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  Store Main Terminology | My Account | Cart Contents | Checkout  
Bike and Skate Board Terminology Bike and Skate Board Terminology
FREERIDE

Freeride bikes are designed for aggressive riders who need one bike that can do everything. They’re a true ATV. This style bike can handle rides with your XC bro’s for hours on Saturday and then bomb lift assist runs Sunday without a hiccup. Granted, pumping a FR up hills be a chore, but it’s doable. Bombing DH runs with people on full blown DH rigs will also scare the wits out of you. The geometry will be a close relative to the DH bike, but with less suspension travel, six to seven inches and more gears, (18 speeds). Freeride bikes are usually very heavy, 38-45lbs. Some frames are designed sturdier than a DH, since weight is not such an issue. Very fun to ride, but you must accept the fact that these bikes are no good at any one thing.

DH

DH Rigs are DOWN Cycles favorites, as if you didn’t know that already. They do one thing very well. They go down. Forget about pedaling up hills. Never mind the relaxed geometry; DH bikes have only 9 speeds in the rear with a single chain ring, encased in a special guide, up the front. They resemble motorcycles with pedals and will be the first bike that will attract your eye. The price tags are high and the technology, state of the art. The frames are built for battle and will inspire even the timid to let go of the brakes. Hydraulic disc brakes and loads of suspension travel will give you shivers. Chock full of testosterone, Evil Kinevil types fill flock. The DH bike is both a blessing and a curse. It’s a love/hate kind of deal.

All Mountain

All Mountain bikes tend to be heavier built and have couple more inches of travel when compared to an XC race bike. Full suspension is the flavor of choice with around five inches of travel front and rear. They could be lightened up for entry level XC racing, but you will never race the bike. Efficient at climbing, the All Mountain is definitely not a DH bike. The bikes overall weight should be within 28-35lbs. Expect to see SPV suspension as factory spec. “Lock out” or “travel adjust” forks also come in handy. The suspension will usually be air sprung rather than coil to help save weight, although it’s not uncommon to see a coil over in the rear. 27 speeds are useful, but sometimes riders replace the big ring with a bash for added ground clearance. An all mountain bike is the truest form of a mountain bike. It will be the bike you will reach for the most.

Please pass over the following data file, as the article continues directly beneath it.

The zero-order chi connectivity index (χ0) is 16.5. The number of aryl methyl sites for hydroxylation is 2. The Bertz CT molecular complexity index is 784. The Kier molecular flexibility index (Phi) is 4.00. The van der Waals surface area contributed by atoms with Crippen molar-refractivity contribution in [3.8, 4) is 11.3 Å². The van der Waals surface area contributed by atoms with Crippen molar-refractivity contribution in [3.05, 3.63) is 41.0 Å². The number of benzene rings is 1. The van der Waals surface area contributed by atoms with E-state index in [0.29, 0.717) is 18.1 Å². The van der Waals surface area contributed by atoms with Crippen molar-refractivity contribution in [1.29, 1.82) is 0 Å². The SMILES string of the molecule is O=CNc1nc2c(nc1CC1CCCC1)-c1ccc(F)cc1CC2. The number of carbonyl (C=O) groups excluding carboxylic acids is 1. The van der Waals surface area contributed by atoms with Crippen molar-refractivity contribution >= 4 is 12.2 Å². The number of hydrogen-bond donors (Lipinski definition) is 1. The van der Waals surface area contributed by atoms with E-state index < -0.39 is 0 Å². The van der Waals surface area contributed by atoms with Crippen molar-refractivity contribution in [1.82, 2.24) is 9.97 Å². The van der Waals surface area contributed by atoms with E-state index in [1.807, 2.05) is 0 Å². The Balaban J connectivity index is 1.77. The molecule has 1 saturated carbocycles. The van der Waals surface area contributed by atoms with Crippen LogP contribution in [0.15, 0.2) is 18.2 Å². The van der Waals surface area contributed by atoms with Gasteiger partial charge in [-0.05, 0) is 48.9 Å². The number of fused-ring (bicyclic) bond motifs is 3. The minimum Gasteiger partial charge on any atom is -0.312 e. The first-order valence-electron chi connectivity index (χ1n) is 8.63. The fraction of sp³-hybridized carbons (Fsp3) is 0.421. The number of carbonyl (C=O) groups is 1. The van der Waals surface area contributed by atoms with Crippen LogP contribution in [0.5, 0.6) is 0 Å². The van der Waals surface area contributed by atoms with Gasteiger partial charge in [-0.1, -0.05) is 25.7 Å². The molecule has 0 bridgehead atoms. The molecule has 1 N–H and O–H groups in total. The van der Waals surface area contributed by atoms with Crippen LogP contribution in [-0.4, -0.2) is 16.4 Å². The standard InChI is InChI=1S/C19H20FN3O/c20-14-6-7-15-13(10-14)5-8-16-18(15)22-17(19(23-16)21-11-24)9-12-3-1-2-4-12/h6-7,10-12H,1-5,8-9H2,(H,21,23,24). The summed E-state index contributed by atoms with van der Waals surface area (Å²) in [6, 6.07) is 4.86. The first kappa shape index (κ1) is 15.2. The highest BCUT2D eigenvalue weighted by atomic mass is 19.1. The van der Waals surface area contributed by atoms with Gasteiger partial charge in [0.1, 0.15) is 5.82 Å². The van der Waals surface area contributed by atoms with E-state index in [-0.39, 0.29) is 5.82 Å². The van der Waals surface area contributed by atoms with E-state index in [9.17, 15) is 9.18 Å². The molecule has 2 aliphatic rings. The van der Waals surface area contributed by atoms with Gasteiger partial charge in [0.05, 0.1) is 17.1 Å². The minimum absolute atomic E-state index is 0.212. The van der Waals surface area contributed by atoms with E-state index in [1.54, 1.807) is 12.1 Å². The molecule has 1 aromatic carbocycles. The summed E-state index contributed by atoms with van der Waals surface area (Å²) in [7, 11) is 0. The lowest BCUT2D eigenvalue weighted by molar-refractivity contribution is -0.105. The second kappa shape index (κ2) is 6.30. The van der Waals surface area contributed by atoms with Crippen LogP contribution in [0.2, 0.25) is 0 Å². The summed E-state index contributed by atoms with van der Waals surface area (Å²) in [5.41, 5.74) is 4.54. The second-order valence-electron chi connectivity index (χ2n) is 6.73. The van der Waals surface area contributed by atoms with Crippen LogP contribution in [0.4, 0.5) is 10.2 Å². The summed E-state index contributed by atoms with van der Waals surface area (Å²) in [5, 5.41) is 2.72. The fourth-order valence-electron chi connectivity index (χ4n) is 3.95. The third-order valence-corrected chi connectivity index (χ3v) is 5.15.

XC Race

XC Race bikes are either short travel, (80mm), full suspensions or hard tails. You will find the lightest part spec. Bike weight can be below 20lbs (usually weighed with out pedals). Disc brakes are common, but some bikes are still sporting V brakes. Reliability is not an issue and frequent tune ups are part of the program. Fragile rims and tires, carbon fiber and triple butted tubing designs are not made to last the test of time. Expect some issues after a hard season of racing. Usually race bikes are retired after one season. If your tires never leave the Earth, you are of the racer type mentality and you weigh less than 180lbs, consider one of these bikes. Make sure the brand you choose to buy has a good warranty program. The ride will be short and exhilarating!

Cyclocross

For some reason sadistic cyclists have developed a type of off season race called Cyclocross. These racers took modified road style bikes and race through an obstacle course in the race and snow in mud. The conditions are so poor; they usually carry the bike most the time. I’m not sure why riders put themselves through this agony, but it turns out, this type of racing has developed a very functional bicycle. A Cross bike is perfect for just about any type of terrain. It’s a more practical bike when compared too a road racer, especially in areas where you have poor road conditions. Compared to a road racer, Cross bikes have slightly higher bottom bracket height, wheelbase is longer and head angles are more relaxed. Staying with traditional “dropped bars” the cross bike bars look like a road bike, but the bars tend to be wider to help stability. Bar end shifters are common, but many riders favor traditional road trigger shifters. Frame designs incorporate mountain “center pull” brakes for power and mud clearance. Disc brakes are slowly gaining popularity. 40c knobby tires will fit with room left over. The cross bike is a go anywhere machine.

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2015 Albany Post Road
Croton on Hudson,
New York 10520

914-827-9570
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  Monday 24 April, 2017     
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